ByShelby Steiner, writer at
I'm a Computer Science student who loves writing about video games and gaming culture... and nerdy things. I also have my own blog as well.
Shelby Steiner

There have been many musings regarding the state of the console arms race since Sony's PlayStation press conference on the 7th of September. Both Microsoft and Sony have added new hardware to their catalogs, offering options for those that have nifty 4K televisions. Sony now has the PS4 Pro releasing this November to steal back some of Microsoft's thunder, but there's more on the horizon.

While it's easy to pick sides and try to declare the winner, it isn't actually all that clear who has the upper hand.

What is the PS4 Pro?

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The biggest news of the Sony event was definitely the unveiling of their new hardware: the PS4 Pro. Not the PS4 Slim mind you (that leaked weeks in advance), but the more powerful option for people seeking 4K gaming.

Sony has sought to create a system that requires no compromises in gaming, offering better resolutions and higher framerates, in addition to supporting technology like High Dynamic Range (HDR). The Pro even boasts a pretty impressive specifications sheet, sporting a 4.2 Teraflops graphics processor (compared to the original PS4's 1.84 TFLOPS) and a 1TB hard drive as standard. All this technical jargon aside, it appears that Sony has a hole-in-one with the Pro. That is, until you look at some of the Pro's puzzling limitations.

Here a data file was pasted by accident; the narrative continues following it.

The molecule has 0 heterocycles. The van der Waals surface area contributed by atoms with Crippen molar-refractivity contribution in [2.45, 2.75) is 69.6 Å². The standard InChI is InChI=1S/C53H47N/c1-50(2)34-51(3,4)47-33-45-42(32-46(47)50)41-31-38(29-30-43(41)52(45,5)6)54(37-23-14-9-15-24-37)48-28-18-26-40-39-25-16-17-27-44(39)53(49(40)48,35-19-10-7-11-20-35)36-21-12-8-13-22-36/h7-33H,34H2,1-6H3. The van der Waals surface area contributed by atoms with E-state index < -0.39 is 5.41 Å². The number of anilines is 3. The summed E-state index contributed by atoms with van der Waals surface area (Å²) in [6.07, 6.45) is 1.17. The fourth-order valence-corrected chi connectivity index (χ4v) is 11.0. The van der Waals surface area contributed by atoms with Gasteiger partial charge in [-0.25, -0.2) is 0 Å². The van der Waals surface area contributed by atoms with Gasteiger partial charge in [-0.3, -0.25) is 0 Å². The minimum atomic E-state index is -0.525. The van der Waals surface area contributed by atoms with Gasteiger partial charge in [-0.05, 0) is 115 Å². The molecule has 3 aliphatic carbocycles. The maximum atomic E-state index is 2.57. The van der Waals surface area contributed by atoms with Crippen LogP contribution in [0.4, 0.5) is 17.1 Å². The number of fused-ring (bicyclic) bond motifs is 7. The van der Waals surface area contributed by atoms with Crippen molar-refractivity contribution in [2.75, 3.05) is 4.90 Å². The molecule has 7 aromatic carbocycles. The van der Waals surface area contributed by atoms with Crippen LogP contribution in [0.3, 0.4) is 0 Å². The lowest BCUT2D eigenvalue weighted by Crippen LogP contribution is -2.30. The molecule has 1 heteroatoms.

Not every game will have increased framerates or higher resolutions as a default on the Pro, only select titles. The known "PS4 Pro Enhanced" games so far are going to be Call of Duty: Infinite Warfare, Horizon Zero Dawn, Infamous Second Son, Mass Effect: Andromeda, Middle Earth Shadow of Mordor, Deus Ex: Mankind Divided, The Last of Us Remastered, Uncharted 4: A Thief’s End, and Watch_Dogs 2. Enhanced titles are also not required to utilize all the of the potential improvements either, as PS4 Pro Enhanced games only need to meet one of the four criteria that gains it that designation: enhanced visuals, frame rate, HDR 10 support, or resolution increases.

The PS4 Pro also lacks any form of 4K Blu-Ray support, a baffling omission considering that up until this latest model, PlayStation has been on the cutting edge of media support.

The Competition

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Microsoft hasn't been resting on their laurels lately. Instead, they've released the Xbox One S which supports HDR 10, 4K resolutions and 4K Blu-Ray, has a 2TB HDD (though smaller storage options are available), and in a significantly smaller form. Granted, the system doesn't sport the ridiculous 4.2 TFLOPS of graphics processing power, but it accomplishes many of the same feats in a neater package.

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Then there's the infamous Project Scorpio to take into account. Microsoft has let out few details about the new system on the horizon, but what they're teasing sounds like it will one-up the PS4 Pro with far greater capabilities. With graphics processing power coming in at an alleged whopping 6 TFLOPS (impressive for a console), whatever Project Scorpio is will likely be the end all be all of Xbox gaming for quite some time.

How do they stack up against each other?

There are multiple things to consider before slamming down a judgment on which console version is the best. These iterations of the PS4 and Xbox One don't exist in a vacuum. The 8th generation console arms race has been going on for three years now, and it doesn't look like it's coming to an end any time soon. Here are some things to consider:

Pro Sony: The PlayStation 4 already has a massive lead.

There's little doubt in anybody's minds that the PS4 is ahead in market share over the Xbox One by an extremely large amount. The PS4 has sold well over 40 million consoles now and has easily been outpacing the Xbox One for the entire generation. It stands to reason that this trend will continue until the end of the generation, barring a huge misstep on Sony's behalf.